Peter Drucker rationalized the concept of change in organizations. In his article 'landmarks of tomorrow', Drucker did put forward the need for change for change in matching up organizations in the dynamic business environment that includes shifts from consumers, competitors, legal framework among others. Change may be defined as any deviation from the normal running of an organization that may target technology, labour force or the organizational processes. Indeed, change is a restoration of order, a call to come back to the profitable path that repositions a business setup to reap from the market. Organizations that accept change as the norm positively move with the business environment dynamism rather that spending resources to oppose the same change. Such organizations perceive change in itself being the order not as an alteration of order. In his predictions, Drucker seemed to launch an attack on the conservatism organizations at the time. The relevance of his prediction on change has however withstood the test of time and is widely adopted by organizations including government owned corporations. In the modern business, unacceptability of change in organizations is unthinkable (Hiatt & Creasey, 2003).

On technology, peter Drucker was skeptical on the overemphasis that organizations were putting on it at the expense of the days' operations. He was however in support of readiness for tomorrow's modernization of work methods. Technology may be defined as usage of tools that enhance efficiency and effectiveness in performance of work for productivity. Drucker's support for automation was followed by numerous cautionary measures that organizations were supposed to put in place so as to reap from such an undertaking lest they crash down (Berger, 2008). For example, Drucker cautioned that after automation, production needed to be fairly constant over a substantially long time period. With automation, Drucker emphasized the greater importance of marketing the automated products more than the automated production. As such businesses could thrive more with less automation but much marketing. According to Drucker, technological innovations had an effect on the quality of labour by creating a shift from labour which implied physical utilization of human resource to working with the mind.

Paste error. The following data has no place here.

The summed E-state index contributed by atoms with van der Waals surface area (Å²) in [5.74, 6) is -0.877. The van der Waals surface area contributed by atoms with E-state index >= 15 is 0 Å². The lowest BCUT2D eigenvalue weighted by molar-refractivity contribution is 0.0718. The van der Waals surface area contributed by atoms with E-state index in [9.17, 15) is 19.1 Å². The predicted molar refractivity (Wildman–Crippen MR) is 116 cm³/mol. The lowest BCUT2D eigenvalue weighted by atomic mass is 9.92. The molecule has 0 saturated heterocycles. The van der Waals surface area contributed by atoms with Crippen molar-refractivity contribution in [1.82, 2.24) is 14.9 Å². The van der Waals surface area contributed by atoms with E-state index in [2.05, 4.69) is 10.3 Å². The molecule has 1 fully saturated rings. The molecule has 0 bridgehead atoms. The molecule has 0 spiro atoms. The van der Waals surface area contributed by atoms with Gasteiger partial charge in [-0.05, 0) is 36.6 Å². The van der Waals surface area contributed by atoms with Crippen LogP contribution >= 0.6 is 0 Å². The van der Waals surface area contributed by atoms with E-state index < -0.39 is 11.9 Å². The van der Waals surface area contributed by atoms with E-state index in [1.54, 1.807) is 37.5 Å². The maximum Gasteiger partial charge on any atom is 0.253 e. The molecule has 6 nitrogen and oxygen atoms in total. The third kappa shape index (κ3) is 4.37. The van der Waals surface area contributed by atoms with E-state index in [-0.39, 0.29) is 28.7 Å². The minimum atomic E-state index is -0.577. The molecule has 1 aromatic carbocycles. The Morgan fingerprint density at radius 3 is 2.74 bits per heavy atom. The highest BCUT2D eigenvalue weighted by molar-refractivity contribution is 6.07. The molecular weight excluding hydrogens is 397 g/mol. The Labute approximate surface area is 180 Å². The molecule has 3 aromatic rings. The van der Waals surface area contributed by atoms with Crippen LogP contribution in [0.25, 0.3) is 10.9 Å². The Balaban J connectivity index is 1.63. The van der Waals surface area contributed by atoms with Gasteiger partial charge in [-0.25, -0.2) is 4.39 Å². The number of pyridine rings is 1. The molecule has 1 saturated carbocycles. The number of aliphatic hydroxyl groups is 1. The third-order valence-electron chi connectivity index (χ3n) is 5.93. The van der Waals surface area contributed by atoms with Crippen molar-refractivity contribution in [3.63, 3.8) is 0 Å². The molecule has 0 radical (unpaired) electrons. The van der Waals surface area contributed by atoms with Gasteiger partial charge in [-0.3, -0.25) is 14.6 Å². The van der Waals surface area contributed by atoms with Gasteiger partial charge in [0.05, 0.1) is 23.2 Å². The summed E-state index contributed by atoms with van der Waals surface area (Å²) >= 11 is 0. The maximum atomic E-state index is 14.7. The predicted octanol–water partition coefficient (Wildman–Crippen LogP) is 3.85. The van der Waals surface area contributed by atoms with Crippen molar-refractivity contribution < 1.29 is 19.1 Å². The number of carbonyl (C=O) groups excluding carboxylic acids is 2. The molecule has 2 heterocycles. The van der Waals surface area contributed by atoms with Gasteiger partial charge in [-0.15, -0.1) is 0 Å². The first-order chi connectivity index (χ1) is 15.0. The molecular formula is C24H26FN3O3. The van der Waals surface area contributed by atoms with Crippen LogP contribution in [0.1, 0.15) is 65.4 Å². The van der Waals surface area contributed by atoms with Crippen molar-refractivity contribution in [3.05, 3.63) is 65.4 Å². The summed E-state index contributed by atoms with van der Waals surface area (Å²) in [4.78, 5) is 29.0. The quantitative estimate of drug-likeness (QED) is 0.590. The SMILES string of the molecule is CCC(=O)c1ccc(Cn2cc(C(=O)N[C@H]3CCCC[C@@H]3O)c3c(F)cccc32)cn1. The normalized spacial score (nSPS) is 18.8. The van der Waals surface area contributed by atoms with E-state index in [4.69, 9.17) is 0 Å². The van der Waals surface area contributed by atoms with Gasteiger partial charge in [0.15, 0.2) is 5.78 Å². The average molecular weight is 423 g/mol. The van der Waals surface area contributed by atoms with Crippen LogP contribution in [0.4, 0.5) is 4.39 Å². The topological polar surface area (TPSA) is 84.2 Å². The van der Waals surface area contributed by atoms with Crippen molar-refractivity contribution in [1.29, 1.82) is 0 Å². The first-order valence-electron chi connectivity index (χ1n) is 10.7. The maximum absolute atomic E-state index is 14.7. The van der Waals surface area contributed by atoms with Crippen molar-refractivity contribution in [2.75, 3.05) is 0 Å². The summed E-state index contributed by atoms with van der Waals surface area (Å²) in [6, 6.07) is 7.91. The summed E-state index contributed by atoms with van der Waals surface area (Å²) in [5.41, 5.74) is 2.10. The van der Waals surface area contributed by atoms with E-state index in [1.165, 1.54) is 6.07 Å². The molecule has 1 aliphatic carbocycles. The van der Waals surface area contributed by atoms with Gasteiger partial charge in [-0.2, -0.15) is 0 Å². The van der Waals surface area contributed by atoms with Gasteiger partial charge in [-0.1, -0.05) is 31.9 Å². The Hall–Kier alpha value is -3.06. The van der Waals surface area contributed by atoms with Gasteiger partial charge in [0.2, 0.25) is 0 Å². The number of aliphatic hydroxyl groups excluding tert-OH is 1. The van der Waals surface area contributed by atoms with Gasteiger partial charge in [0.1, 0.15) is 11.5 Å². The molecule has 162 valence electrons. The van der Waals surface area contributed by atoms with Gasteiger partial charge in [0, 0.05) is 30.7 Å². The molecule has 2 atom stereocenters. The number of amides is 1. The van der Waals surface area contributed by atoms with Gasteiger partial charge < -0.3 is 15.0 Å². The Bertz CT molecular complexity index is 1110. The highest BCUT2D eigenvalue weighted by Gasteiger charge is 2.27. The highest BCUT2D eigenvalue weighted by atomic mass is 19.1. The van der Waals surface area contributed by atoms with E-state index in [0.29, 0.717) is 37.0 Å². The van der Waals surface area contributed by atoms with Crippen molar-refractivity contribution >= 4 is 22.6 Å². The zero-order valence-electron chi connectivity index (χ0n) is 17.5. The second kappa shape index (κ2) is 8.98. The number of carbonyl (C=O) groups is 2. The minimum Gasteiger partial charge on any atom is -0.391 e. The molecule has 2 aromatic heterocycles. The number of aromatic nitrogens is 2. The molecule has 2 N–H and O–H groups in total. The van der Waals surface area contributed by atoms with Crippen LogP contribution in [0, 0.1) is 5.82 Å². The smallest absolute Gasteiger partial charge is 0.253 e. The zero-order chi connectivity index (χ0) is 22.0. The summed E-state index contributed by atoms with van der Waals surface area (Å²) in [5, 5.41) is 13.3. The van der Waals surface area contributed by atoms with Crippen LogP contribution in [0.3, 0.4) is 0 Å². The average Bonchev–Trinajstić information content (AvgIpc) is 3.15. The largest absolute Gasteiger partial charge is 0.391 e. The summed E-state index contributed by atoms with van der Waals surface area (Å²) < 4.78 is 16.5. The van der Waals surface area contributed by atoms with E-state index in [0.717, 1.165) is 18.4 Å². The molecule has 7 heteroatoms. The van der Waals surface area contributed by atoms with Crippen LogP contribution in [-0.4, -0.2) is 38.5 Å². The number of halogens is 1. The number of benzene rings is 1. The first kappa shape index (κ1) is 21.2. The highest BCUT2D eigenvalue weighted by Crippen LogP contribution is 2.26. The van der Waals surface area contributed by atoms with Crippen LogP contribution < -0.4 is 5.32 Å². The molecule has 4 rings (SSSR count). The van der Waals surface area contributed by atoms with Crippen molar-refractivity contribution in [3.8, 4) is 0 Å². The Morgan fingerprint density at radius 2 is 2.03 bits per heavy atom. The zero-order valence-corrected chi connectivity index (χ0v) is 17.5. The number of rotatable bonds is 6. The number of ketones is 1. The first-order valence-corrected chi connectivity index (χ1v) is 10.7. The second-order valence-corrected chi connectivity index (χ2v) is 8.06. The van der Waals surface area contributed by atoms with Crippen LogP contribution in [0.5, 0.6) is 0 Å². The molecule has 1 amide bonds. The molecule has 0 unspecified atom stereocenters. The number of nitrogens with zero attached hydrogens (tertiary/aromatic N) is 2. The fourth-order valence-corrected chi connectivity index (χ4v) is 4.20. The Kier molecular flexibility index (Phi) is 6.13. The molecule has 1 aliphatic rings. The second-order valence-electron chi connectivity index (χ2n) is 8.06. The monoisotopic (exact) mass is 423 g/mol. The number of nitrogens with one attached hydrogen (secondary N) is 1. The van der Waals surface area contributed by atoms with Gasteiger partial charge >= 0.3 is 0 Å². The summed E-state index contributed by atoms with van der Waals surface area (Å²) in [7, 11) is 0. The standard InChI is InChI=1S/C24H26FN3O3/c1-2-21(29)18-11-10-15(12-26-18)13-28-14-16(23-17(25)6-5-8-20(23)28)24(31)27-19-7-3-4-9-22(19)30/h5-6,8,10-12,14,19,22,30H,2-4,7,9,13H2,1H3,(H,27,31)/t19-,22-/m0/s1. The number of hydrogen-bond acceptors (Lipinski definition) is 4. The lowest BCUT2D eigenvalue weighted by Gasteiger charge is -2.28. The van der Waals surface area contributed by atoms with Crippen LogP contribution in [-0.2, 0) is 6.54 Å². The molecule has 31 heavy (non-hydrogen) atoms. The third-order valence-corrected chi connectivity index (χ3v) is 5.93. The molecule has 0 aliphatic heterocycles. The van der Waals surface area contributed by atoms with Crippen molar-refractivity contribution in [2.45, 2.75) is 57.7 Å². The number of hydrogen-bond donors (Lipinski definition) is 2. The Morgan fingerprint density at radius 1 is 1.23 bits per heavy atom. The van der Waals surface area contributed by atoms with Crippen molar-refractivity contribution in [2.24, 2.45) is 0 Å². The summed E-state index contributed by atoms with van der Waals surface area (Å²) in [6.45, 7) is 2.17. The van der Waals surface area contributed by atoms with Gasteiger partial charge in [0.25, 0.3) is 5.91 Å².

The said shift would then displace the semi-skilled and non-skilled workers since machines would perform manual work more efficiently. On the other hand, enormous quantity of specialized human resource would be required to maintain machines, program them, design and redesign among other technological activities. Management of business during automation era requires a systematic knowledge, exceptional ability in decision making guided by lots of systematic study and analysis. His predictions have become relevant in the modern business environment as organizations endeavor to adopt the highly dynamic technology while amending the shortcomings especially related to replacement of human labour with technology. Moreover, organizations are faced with the challenge from interest groups such as trade unions and human rights activists when adapting in automation of work processes.